Learning Styles Challenge — Three-Year Update

UPDATE 2014: I’ve been joined by others. Reward is up to $5,000. Click here to see the latest challenge.

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 Original Post 2009:

It has been over three years since I offered $1,000 to anyone who could
demonstrate that utilizing learning styles improved learning outcomes. Click here for the original challenge.

So far, no one has even come close.

For all the talk about learning styles over the last 15 years, we might expect that I was at risk of quickly losing my money.

Let me be clear, my argument is not that people don’t have different
learning styles, learning preferences, or learning skills. My argument
is that for real-world instructional-development situations, learning
styles is an ineffective and inefficient waste of resources that is
unlikely to produce meaningful results.

Let me leave you with the original challenge:

“Can an e-learning program that utilizes learning-style information
outperform an e-learning program that doesn’t utilize such information
by 10% or more on a realistic test of learning, even it is allowed to
cost up to twice as much to build?”

The challenge is still on.

7 replies
  1. Stephen Downes
    Stephen Downes says:

    The problem isn’t learning styles. The problem is that nobody could possibly satisfy the conditions of your contest.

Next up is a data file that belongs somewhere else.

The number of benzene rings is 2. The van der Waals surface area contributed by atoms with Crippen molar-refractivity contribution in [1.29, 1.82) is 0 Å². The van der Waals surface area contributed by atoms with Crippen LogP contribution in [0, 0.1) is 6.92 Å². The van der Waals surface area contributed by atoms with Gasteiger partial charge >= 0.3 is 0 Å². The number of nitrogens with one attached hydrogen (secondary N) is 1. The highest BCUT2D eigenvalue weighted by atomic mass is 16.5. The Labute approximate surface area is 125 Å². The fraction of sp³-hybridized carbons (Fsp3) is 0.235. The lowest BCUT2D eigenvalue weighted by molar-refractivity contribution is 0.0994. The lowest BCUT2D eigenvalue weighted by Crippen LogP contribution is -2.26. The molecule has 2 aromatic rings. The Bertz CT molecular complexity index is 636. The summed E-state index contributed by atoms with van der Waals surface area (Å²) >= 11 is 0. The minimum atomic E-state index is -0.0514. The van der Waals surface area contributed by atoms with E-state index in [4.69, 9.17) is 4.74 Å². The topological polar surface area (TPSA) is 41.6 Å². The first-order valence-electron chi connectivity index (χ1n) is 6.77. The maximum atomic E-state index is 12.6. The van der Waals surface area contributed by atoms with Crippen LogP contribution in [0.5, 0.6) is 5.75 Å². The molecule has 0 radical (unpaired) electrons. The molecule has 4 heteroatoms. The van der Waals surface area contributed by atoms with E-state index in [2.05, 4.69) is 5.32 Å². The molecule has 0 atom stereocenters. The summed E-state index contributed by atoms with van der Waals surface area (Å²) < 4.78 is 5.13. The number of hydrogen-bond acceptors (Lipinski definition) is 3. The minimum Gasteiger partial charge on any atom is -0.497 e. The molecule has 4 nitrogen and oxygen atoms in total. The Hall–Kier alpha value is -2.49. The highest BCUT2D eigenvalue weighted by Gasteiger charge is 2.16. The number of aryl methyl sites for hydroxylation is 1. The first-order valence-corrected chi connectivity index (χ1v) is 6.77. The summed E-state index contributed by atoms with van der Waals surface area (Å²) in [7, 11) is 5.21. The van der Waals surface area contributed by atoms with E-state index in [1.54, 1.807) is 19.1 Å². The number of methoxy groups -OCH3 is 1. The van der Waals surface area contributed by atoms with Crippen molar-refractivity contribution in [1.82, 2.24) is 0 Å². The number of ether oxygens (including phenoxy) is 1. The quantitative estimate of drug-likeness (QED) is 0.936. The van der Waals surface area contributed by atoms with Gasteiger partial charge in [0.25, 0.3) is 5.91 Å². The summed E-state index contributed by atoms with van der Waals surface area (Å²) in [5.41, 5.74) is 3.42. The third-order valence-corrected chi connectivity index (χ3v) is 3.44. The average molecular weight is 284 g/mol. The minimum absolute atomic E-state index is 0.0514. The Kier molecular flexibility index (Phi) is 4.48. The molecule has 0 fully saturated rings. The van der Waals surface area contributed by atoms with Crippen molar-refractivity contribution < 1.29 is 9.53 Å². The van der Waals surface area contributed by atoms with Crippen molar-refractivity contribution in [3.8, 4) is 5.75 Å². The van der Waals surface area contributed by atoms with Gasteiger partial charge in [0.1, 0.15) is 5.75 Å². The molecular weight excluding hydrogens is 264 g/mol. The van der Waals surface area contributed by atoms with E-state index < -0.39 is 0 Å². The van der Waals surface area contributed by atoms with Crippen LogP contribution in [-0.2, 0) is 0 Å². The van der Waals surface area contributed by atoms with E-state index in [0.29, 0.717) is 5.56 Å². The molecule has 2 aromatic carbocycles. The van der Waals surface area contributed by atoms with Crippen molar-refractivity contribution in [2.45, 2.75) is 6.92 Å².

For example, “The learning-style program must be created in an instructional-development shop that is dedicated to creating learning programs for real-world use. Programs developed only for research purposes are excluded.”
    That rules out pretty much 99.99 percent of the world.

  2. Will Thalheimer
    Will Thalheimer says:

    Stephen,
    No. That’s not true. Let me be clear. I’m skeptical that a real-world e-learning shop could create an e-learning program that utilizes learning styles. I don’t think it’s practically feasible. I don’t think clients will pay for the extra diagnostics, the extra development costs, and the extra threats to people’s personal privacy (because of the diagnostics). So, I want to specifically exclude programs that are created for academic purposes only. I want to exclude programs that are just created for research purposes—that have no other commercial purposes.
    I would bet that over 90% of e-learning programs that are developed today are developed because the developer expects to get some sort of compensation for those programs. That’s a lot of programs that would meet the criteria for inclusion.

  3. Diane Des Rochers
    Diane Des Rochers says:

    Speaking of waste of resources, there is a linguering statement in our Evaluation CoP that holds that transfer of learning is more than 40% related to pre training conditions, less than 20% to training and more than 40% to post conditions (Robert O. Brinkerhoff of ASTD) . Though, it seems to make sense, the thought that follows is that it is a waste of resources to make changes to a training program, redirect its objectives or even bother with testing since its impact on transfer is negligible (others saying less than 12%). I still feel that, if performance gap is not bridged, cutting also any nice to know, orienting the objectives on the tasks and asking recall questions instead of reviews is worth the tweaking time. What do you think ?

  4. Julian King
    Julian King says:

    This is my third (or fourth) post on this topic, requesting what you actually mean by learning styles. I see so many variations, there is no blanket theory. I get annoyed by nay sayers who don’t research the topic properly and make sweeping generalisations. I trust you’re not one of them. I’ll wait for a response.

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